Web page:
On a side note, people tend to blame their successes on their inherent qualities and their failures on the situation. As such most people believe themselves to be better than they are; statistically the average person thinks that they are of above average intelligence. I imagine that the set of designers that could make this approach work is smaller than the set of designers that believe that they could make this approach work. Since I'm not sure which I'd be, I'm hesitant to adopt it.
It seems reasonably common for designs that I speak to to have a stable of designs at various stages of development. A designer adopting this approach might have dozens of games on the go at once, ranging from an idea written on the back of a napkin to a virtually finished product seeking publication.
Having run into issues with waiting for other professionals I can see the merits of this. If I've got a game that needs a quote from a manufacturer before some key decision can be made or there's a similar hold up it's nice to work on a different project (and I often do!) It's also a good way to take advantage of sporadic availability of playtesters, as there will always be something at the playtest stage whenever there are some available. Finally it can be a good way to take advantage of inconsistent motivations, sometimes you can be in the mood to create rather than refine, it's nice to always have a design in a state that matches your mood.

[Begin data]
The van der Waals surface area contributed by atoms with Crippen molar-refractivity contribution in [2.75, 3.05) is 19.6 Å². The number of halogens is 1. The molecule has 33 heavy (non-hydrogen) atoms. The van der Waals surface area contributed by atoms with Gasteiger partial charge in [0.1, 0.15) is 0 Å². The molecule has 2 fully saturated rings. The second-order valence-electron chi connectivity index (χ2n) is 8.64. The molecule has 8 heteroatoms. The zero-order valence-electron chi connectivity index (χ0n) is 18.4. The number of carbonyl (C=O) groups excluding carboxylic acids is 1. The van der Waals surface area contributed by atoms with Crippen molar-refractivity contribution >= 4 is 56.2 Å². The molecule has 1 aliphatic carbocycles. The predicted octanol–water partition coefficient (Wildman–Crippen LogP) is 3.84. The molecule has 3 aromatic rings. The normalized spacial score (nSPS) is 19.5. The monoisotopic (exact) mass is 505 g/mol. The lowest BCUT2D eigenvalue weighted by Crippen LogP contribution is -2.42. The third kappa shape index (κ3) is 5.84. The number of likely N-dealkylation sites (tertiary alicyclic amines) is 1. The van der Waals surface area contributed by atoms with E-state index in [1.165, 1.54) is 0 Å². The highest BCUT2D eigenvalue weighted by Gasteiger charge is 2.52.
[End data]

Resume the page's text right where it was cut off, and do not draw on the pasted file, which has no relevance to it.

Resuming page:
There are a couple of dangers to this approach too. If a designer has a favourite stage of development (and a lot favour initial ideas and prototyping) then it's possible to wind up with a large number of designs just past this stage that aren't picked up again often. It's also possible to suffer some efficiency losses, in relearning old lessons upon picking up a game that's been left to one side for too long. I may be inclined to switch to this approach after a while, as I build up a bank of ideas.
On a side note, I can't think of a relevant psychological concept for this one. I guess I could talk about the brain as a parallel processor (It can do more stuff at once than a computer even though the computer is faster at doing one thing) but that'd be a metaphor at best since designers adopting this approach aren't literally dealing with everything simultaneously. It is why you sometimes have a flash of inspiration in the shower rather than when you're trying to focus on a design though.
And So On
I've mostly focused on how many designs a designer works on simultaneously, but there are a lot more features that differentiate approaches to design. The quantity and type of notes that designers take in playtesting. The way in which they solicit and use feedback. The start points for their games and where they look for inspiration when they're stuck. The degree of focus on an obtainable final product vs. developing the perfect theoretical game and cutting it down to fit inside reality at the end. I've only really scratched the surface of this subject, but all of these things are great to think about. The best way to learn is to watch an expert at work and I see a lot of other designers sharing their best tips and tricks everywhere I look